One-in-four Ugandan girls aged 15–19 years old is a mother or pregnant with her first child, robbing 25% of the country’s adolescent girls of their potential. Teen pregnancy also contributes to thousands of deaths and disabilities to young girls and newborn every year, with consequences for mother, child, family, community and nation. WRA Uganda is utilizing citizen-led advocacy to raise the issue among policymakers and using the What Women Want campaign to hear directly from women about their needs around reproductive health and family planning.
The What Women Want campaign seeks to support a broader movement for gender equality and women’s empowerment by starting with a basic – yet profound – question to one million girls and women worldwide: What is your top request for quality reproductive and maternal healthcare services?
As the world celebrates Father’s Day, White Ribbon Alliance and partners are calling upon all current and prospective fathers to get involved in the “What Women Want” campaign. For far too long, reproductive and maternal health is seen as primarily women’s responsibility. But the fact is, fathers occupy a special position of influence with the women and girls in their families.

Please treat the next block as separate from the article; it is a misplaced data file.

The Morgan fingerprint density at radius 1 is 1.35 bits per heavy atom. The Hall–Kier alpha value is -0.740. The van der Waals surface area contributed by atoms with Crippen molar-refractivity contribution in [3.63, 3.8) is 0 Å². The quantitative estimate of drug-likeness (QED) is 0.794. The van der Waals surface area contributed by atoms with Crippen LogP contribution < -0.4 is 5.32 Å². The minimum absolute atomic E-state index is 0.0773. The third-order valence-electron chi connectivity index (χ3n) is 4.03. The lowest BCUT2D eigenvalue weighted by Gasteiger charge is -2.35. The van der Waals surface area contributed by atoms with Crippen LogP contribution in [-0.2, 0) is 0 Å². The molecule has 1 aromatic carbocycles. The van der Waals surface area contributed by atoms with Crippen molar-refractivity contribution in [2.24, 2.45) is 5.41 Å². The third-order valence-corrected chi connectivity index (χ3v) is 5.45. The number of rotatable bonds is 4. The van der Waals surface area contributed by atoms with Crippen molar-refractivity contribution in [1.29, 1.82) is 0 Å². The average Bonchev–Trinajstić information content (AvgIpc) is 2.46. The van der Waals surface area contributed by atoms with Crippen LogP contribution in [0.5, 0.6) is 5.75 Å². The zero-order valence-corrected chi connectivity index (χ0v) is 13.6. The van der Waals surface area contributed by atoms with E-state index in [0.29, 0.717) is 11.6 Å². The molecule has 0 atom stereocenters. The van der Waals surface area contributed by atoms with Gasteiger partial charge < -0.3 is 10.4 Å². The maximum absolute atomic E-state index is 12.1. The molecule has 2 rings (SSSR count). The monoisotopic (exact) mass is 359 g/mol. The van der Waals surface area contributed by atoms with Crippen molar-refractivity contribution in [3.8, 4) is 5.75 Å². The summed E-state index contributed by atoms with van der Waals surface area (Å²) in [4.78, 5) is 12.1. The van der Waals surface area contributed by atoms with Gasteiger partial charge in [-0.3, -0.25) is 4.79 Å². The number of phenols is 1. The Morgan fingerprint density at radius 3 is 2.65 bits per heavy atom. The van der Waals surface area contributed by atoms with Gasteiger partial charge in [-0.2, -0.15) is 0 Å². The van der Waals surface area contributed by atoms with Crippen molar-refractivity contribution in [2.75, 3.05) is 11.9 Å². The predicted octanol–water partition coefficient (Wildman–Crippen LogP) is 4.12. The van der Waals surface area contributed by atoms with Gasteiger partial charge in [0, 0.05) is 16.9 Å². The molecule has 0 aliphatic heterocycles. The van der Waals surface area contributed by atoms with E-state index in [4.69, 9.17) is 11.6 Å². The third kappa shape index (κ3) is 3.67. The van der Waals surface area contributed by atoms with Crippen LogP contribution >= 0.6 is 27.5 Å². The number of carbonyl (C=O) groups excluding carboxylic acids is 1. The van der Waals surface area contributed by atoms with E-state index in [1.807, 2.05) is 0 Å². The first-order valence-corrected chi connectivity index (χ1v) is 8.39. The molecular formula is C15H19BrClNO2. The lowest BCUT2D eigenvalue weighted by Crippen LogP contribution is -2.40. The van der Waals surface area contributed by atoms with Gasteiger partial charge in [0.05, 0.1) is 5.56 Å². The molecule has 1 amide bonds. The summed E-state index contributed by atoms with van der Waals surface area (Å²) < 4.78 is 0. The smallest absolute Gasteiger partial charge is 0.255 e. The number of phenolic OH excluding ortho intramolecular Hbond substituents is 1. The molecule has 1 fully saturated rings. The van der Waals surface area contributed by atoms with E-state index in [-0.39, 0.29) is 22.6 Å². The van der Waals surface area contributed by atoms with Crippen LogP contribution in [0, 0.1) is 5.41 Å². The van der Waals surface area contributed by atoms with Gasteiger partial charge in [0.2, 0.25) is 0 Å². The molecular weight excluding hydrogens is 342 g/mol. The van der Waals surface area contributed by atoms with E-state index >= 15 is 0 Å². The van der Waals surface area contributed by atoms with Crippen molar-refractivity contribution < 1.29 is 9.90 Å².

Article from WRA Bangladesh (Bangla)
There can be no Universal Health Coverage (UHC) without quality, equity, dignity and sexual and reproductive health and rights ‘– that statement by Director-General of the World Health Organization, Dr. Tedros Adhanom Ghebreyesus captures one of the key takeaways from the 71st World Health Assembly.
Through quality care, midwives can raise the collective morale of women, their families, their communities and their societies to define pregnancy as a natural and normal life event whilst ensuring that services reach women wherever it is needed. And wherever the sexual and reproductive health and rights of women and girls can be protected, midwives are there, standing next to them them as is their way.